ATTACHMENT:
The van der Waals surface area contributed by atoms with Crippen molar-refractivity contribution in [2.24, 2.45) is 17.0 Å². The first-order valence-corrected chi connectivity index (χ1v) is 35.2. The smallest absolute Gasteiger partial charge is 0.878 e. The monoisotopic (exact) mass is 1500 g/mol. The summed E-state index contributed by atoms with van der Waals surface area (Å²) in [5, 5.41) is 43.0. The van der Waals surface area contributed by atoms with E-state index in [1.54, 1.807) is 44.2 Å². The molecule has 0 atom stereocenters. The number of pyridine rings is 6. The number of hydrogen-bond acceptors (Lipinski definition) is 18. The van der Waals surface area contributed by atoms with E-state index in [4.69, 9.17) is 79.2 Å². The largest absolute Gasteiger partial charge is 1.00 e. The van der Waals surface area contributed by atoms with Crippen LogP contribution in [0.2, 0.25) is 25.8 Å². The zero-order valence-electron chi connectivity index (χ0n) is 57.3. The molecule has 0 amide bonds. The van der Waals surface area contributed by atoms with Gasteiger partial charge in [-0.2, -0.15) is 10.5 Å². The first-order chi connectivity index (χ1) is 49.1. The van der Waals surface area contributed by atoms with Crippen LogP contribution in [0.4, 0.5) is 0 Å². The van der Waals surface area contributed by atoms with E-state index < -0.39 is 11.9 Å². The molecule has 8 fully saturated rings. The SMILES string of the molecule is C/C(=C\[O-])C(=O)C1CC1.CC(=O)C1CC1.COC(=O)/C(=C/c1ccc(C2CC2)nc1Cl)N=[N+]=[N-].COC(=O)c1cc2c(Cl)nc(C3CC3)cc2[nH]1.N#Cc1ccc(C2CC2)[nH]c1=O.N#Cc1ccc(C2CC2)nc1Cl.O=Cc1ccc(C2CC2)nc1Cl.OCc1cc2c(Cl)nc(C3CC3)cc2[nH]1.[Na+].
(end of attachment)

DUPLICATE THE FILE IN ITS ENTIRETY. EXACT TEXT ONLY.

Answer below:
The van der Waals surface area contributed by atoms with Crippen molar-refractivity contribution in [2.24, 2.45) is 17.0 Å². The first-order valence-corrected chi connectivity index (χ1v) is 35.2. The smallest absolute Gasteiger partial charge is 0.878 e. The monoisotopic (exact) mass is 1500 g/mol. The summed E-state index contributed by atoms with van der Waals surface area (Å²) in [5, 5.41) is 43.0. The van der Waals surface area contributed by atoms with E-state index in [1.54, 1.807) is 44.2 Å². The molecule has 0 atom stereocenters. The number of pyridine rings is 6. The number of hydrogen-bond acceptors (Lipinski definition) is 18. The van der Waals surface area contributed by atoms with E-state index in [4.69, 9.17) is 79.2 Å². The largest absolute Gasteiger partial charge is 1.00 e. The van der Waals surface area contributed by atoms with Crippen LogP contribution in [0.2, 0.25) is 25.8 Å². The zero-order valence-electron chi connectivity index (χ0n) is 57.3. The molecule has 0 amide bonds. The van der Waals surface area contributed by atoms with Gasteiger partial charge in [-0.2, -0.15) is 10.5 Å². The first-order chi connectivity index (χ1) is 49.1. The van der Waals surface area contributed by atoms with Crippen LogP contribution in [0.4, 0.5) is 0 Å². The van der Waals surface area contributed by atoms with E-state index < -0.39 is 11.9 Å². The molecule has 8 fully saturated rings. The SMILES string of the molecule is C/C(=C\[O-])C(=O)C1CC1.CC(=O)C1CC1.COC(=O)/C(=C/c1ccc(C2CC2)nc1Cl)N=[N+]=[N-].COC(=O)c1cc2c(Cl)nc(C3CC3)cc2[nH]1.N#Cc1ccc(C2CC2)[nH]c1=O.N#Cc1ccc(C2CC2)nc1Cl.O=Cc1ccc(C2CC2)nc1Cl.OCc1cc2c(Cl)nc(C3CC3)cc2[nH]1.[Na+].